Premier Doug Ford warns medical supply shortage may loom with surge in COVID-19 cases

TORONTO – Ontario reported 351 new COVID-19 cases Monday, the province’s largest single-day increase by far, as Premier Doug Ford warned that a shortage of critical medical supplies may be perilously close.

Officials are “working every contact we have” to secure more equipment such as masks and gloves for front-line workers, Ford said, but the more time Ontario gets to prepare, the more lives will be saved.

“It will take time for local production to ramp up and for new supplies to reach us,” Ford said.

“The reality is if there’s a massive surge of people coming into our hospitals in the next two weeks, our supply lines will be seriously challenged.”

About 10 per cent of people in the province who have tested positive for COVID-19 so far have been hospitalized, provincial figures show.

The new total of cases in the province is now at 1,706 – including 431 resolved cases and 33 deaths.

Seven of the province’s deaths have been in one nursing home in Bobcaygeon, which the Haliburton, Kawartha, Pine Ridge District Health Unit believes is the largest outbreak in the province.

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At least 24 staff members are infected, with another 10 awaiting test results.

Three residents at Pinecrest Nursing Home tested positive and since then, more than 30 other residents developed symptoms, though they have not been tested – per provincial guidelines – since the virus was already confirmed to be in the facility.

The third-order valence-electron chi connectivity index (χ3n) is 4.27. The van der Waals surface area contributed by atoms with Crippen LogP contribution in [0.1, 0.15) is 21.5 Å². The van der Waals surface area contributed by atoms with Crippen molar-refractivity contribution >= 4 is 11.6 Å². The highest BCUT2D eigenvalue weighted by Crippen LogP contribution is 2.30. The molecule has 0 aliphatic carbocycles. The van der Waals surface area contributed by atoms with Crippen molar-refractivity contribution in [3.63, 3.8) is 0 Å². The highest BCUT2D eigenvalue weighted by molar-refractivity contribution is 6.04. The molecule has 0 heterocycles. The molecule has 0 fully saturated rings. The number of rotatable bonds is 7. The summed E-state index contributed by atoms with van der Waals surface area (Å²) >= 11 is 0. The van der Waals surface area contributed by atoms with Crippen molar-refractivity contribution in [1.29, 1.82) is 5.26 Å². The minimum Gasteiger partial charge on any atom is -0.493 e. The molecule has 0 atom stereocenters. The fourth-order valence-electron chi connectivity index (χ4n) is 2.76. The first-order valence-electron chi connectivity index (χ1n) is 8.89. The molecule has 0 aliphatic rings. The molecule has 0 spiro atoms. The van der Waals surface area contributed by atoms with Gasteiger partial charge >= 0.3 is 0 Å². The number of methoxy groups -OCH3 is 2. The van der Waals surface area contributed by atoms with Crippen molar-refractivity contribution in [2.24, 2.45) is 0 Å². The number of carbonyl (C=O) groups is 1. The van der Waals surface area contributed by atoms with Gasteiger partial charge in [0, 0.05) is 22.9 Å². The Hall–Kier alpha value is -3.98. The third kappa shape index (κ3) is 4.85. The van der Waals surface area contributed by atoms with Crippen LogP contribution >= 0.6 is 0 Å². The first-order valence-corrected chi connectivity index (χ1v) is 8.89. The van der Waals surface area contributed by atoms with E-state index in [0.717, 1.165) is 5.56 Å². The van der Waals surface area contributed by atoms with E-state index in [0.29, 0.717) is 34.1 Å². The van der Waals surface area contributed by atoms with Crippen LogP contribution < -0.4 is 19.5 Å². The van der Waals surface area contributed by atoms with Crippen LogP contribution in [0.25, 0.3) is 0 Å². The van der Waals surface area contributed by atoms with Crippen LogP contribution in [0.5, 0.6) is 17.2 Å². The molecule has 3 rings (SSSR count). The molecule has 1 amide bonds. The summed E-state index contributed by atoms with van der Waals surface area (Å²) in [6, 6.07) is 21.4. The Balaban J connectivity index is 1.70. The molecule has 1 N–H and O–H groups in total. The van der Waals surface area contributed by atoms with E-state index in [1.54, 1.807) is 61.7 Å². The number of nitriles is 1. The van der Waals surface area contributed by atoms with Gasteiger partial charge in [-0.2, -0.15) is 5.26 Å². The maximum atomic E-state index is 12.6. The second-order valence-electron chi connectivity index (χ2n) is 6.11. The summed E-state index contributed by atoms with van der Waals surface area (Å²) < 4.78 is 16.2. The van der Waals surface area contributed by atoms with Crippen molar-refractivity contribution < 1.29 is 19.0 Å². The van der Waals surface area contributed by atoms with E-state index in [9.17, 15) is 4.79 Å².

Another person in the community has died in a case linked to the nursing home.

Long-Term Care Minister Merrilee Fullerton said she is looking at more intense screening for long-term care homes and more advanced ways to isolate people infected at those facilities.

Ontario’s chief medical officer of health strongly recommended Monday that everyone in the province – especially people over 70 and with compromised immune systems – stay home except for essential reasons.

“The lives of many Ontarians, especially our community’s most vulnerable citizens, (are) in your hands and will depend on your actions over the coming days and weeks,” Dr. David Williams said in a statement.

Ford reiterated Monday that he is prepared to take further action, lamenting that he saw “the streets were packed” on the previous day’s sunny afternoon, but that he is waiting for advice from Williams.

Ford also said he would be extending the state of emergency, which had been set to expire Tuesday, and orders many facilities closed, including daycares, libraries, and bars and restaurants except to do take-out or delivery.

Officials attribute the surge in new cases Monday at least in part to clearing a backlog of pending test results.

Several days ago there were nearly 11,000 people waiting for their results, but that started to come down as the province added more testing capacity. As of Monday the number stood at 5,651.

The number of resolved cases had been stuck at eight for many days, but health officials had said to expect a large jump once the data caught up to a new definition for resolved.

The increase in the number of resolved cases to 431 also means there are actually fewer active COVID-19 cases in Ontario – 1,252 – than the 1,324 that Sunday’s data had indicated.

A new reporting format from the province also shows that more than 61 per cent of all cases are in the Greater Toronto Area.

Information on how people became infected is still pending for nearly half of all cases in Ontario. About 16 per cent are attributed to community spread, 26 per cent to recent travel, and nearly 10 per cent to close contact with another confirmed case.

The median age of people infected is 50, with cases ranging in age from under one year old to 100 years old.

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